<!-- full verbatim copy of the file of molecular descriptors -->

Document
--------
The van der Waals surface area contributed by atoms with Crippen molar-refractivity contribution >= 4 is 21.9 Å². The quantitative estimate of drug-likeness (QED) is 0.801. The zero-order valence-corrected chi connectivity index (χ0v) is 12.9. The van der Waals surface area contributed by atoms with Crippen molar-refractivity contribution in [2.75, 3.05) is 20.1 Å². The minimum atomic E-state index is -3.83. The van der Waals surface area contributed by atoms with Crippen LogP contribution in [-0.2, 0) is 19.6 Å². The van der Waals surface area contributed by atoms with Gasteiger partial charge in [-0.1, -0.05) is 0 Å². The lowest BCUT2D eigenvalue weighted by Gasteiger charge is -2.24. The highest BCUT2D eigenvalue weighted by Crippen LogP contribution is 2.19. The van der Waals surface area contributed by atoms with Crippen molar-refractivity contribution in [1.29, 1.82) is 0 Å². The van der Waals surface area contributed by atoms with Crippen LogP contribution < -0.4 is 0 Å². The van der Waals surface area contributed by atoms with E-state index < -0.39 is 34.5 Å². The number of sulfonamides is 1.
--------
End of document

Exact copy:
The van der Waals surface area contributed by atoms with Crippen molar-refractivity contribution >= 4 is 21.9 Å². The quantitative estimate of drug-likeness (QED) is 0.801. The zero-order valence-corrected chi connectivity index (χ0v) is 12.9. The van der Waals surface area contributed by atoms with Crippen molar-refractivity contribution in [2.75, 3.05) is 20.1 Å². The minimum atomic E-state index is -3.83. The van der Waals surface area contributed by atoms with Crippen LogP contribution in [-0.2, 0) is 19.6 Å². The van der Waals surface area contributed by atoms with Gasteiger partial charge in [-0.1, -0.05) is 0 Å². The lowest BCUT2D eigenvalue weighted by Gasteiger charge is -2.24. The highest BCUT2D eigenvalue weighted by Crippen LogP contribution is 2.19. The van der Waals surface area contributed by atoms with Crippen molar-refractivity contribution in [1.29, 1.82) is 0 Å². The van der Waals surface area contributed by atoms with Crippen LogP contribution < -0.4 is 0 Å². The van der Waals surface area contributed by atoms with E-state index < -0.39 is 34.5 Å². The number of sulfonamides is 1.